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Would you do it all over again?

“Considering all factors (price, performance, reliability, comfort, enjoyment, etc.), would you get this car if you had it to do all over again?”

That's the question Consumer Reports asks its online and print subscribers each and every year, and the results are telling. From the responses of owners, CR then assigns each make and model an overall satisfaction score.

We've assembled a list of seven vehicles with the lowest scores in their categories. For more, check out the article from Consumer Reports.

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Kia Rio: 40 Percent

Of all the cars sold in the United States, none has a lower score than the Kia Rio. Only 40 percent of owners surveyed by Consumer Reports say they'd buy a Kia Rio again, which is 13 percentage points lower than the next worst-scoring car in its subcompact category.

According to CR, owners complain of a poor backseat, too little cargo space and an overall lack of features.

Research the 2016 Kia Rio
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Jeep Compass and Jeep Patriot: 46 Percent

In the sport utility vehicle class, the Jeep Compass and Jeep Patriot tied for last position on Consumer Reports' list of the least satisfying new cars, with just 46 percent of owners saying they'd definitely buy the little 'utes if they had it all over to do again.

It's worth noting that both of these Jeep models have been discontinued for 2016, and that the Jeep Cherokee and Renegade scored higher.

Research the 2015 Jeep Compass
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Hyundai Veloster: 50 Percent

Just 50 percent of Hyundai Veloster owners responded to Consumer Reports that they'd definitely buy the little hatchback again if given the chance. Owners complained of a lack of usable space and difficulty getting in and out of the vehicle.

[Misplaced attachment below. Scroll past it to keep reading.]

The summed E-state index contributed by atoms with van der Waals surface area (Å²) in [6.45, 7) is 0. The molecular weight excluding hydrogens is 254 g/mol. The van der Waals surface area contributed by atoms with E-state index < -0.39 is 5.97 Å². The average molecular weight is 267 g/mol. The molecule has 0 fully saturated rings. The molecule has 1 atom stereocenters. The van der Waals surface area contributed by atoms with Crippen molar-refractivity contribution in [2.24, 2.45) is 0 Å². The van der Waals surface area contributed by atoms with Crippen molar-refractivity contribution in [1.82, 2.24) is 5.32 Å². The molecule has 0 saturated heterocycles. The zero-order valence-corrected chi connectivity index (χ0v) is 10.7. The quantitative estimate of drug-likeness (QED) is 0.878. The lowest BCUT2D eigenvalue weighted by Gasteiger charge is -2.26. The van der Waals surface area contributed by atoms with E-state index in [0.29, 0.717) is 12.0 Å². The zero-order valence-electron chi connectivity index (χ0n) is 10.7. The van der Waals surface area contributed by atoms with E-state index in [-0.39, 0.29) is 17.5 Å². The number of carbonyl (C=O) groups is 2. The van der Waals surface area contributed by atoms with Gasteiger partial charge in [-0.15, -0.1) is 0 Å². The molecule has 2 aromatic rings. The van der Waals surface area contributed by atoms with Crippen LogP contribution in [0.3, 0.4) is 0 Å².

Research the 2016 Hyundai Veloster
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Nissan Quest: 54 Percent

It seems many owners aren't very happy with their Nissan Quest minivans. Consumer Reports says that only 54 percent of Quest owners respond that they'd buy the vehicle again, which is a whopping 24 percentage points behind the segment leader.

A litany of problems were reported with Nissan's minivan, including cheap interior materials and a stubborn transmission. What's more, it's poor small front overlap safety score from the Insurance Institute for Highway Safety gives some drivers cause for concern.

Research the 2015 Nissan Quest
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Mercedes-Benz CLA: 55 Percent

Is it surprising to see a Mercedes-Benz sedan rank so poorly in vehicle satisfaction? Perhaps it shouldn't be, considering that the CLA is the least-expensive vehicle from the German luxury brand. Owners tell Consumer Reports that the car rides stiff and is generally uncomfortable.
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Nissan Altima: 58 Percent

Just 58 percent of owners who responded to Consumer Reports say they'd definitely buy another Nissan Altima. That makes Nissan's entry the lowest-scoring midsize sedan sold in America on this list. According to CR, owners complained about the seats in entry-level Altima models, and there were numerous complaints about the car's automatic transmission, too.
Research the 2016 Nissan Altima
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Nissan Frontier: 60 Percent

Uh oh, Nissan fans. It turns out that the Japanese automaker sells three out of the seven-lowest-scoring vehicles on this list. Just 60 percent of owners responded to Consumer Reports that they'd definitely buy another Nissan Frontier if they had it all over to do again, making it the lowest-scoring pickup truck in owner satisfaction.
Research the 2016 Nissan Frontier
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